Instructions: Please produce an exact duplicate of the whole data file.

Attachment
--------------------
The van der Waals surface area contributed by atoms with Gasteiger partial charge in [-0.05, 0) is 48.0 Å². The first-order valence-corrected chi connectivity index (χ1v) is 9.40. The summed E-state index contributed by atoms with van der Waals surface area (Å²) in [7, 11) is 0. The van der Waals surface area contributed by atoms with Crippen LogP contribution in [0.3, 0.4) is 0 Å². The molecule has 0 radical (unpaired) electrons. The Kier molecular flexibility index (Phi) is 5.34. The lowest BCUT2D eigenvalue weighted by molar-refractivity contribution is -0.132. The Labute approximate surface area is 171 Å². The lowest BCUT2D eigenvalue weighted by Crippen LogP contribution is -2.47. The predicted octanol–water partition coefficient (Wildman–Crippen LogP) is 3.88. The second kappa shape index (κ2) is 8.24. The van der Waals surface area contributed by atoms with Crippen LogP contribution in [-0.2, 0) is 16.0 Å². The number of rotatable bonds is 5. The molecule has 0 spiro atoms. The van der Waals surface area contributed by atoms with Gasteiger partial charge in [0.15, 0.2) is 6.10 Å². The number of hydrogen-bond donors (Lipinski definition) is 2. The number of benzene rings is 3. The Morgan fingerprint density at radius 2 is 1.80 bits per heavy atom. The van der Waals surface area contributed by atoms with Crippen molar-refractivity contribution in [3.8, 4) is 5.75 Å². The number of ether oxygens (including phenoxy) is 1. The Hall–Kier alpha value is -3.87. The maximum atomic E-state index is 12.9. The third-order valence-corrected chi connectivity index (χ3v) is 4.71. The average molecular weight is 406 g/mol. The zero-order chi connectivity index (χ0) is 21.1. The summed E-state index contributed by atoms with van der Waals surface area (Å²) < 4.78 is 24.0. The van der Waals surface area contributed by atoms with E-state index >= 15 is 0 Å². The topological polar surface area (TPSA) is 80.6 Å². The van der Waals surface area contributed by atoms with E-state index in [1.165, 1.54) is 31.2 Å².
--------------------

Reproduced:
The van der Waals surface area contributed by atoms with Gasteiger partial charge in [-0.05, 0) is 48.0 Å². The first-order valence-corrected chi connectivity index (χ1v) is 9.40. The summed E-state index contributed by atoms with van der Waals surface area (Å²) in [7, 11) is 0. The van der Waals surface area contributed by atoms with Crippen LogP contribution in [0.3, 0.4) is 0 Å². The molecule has 0 radical (unpaired) electrons. The Kier molecular flexibility index (Phi) is 5.34. The lowest BCUT2D eigenvalue weighted by molar-refractivity contribution is -0.132. The Labute approximate surface area is 171 Å². The lowest BCUT2D eigenvalue weighted by Crippen LogP contribution is -2.47. The predicted octanol–water partition coefficient (Wildman–Crippen LogP) is 3.88. The second kappa shape index (κ2) is 8.24. The van der Waals surface area contributed by atoms with Crippen LogP contribution in [-0.2, 0) is 16.0 Å². The number of rotatable bonds is 5. The molecule has 0 spiro atoms. The van der Waals surface area contributed by atoms with Gasteiger partial charge in [0.15, 0.2) is 6.10 Å². The number of hydrogen-bond donors (Lipinski definition) is 2. The number of benzene rings is 3. The Morgan fingerprint density at radius 2 is 1.80 bits per heavy atom. The van der Waals surface area contributed by atoms with Crippen molar-refractivity contribution in [3.8, 4) is 5.75 Å². The number of ether oxygens (including phenoxy) is 1. The Hall–Kier alpha value is -3.87. The maximum atomic E-state index is 12.9. The third-order valence-corrected chi connectivity index (χ3v) is 4.71. The average molecular weight is 406 g/mol. The zero-order chi connectivity index (χ0) is 21.1. The summed E-state index contributed by atoms with van der Waals surface area (Å²) < 4.78 is 24.0. The van der Waals surface area contributed by atoms with E-state index >= 15 is 0 Å². The topological polar surface area (TPSA) is 80.6 Å². The van der Waals surface area contributed by atoms with E-state index in [1.165, 1.54) is 31.2 Å².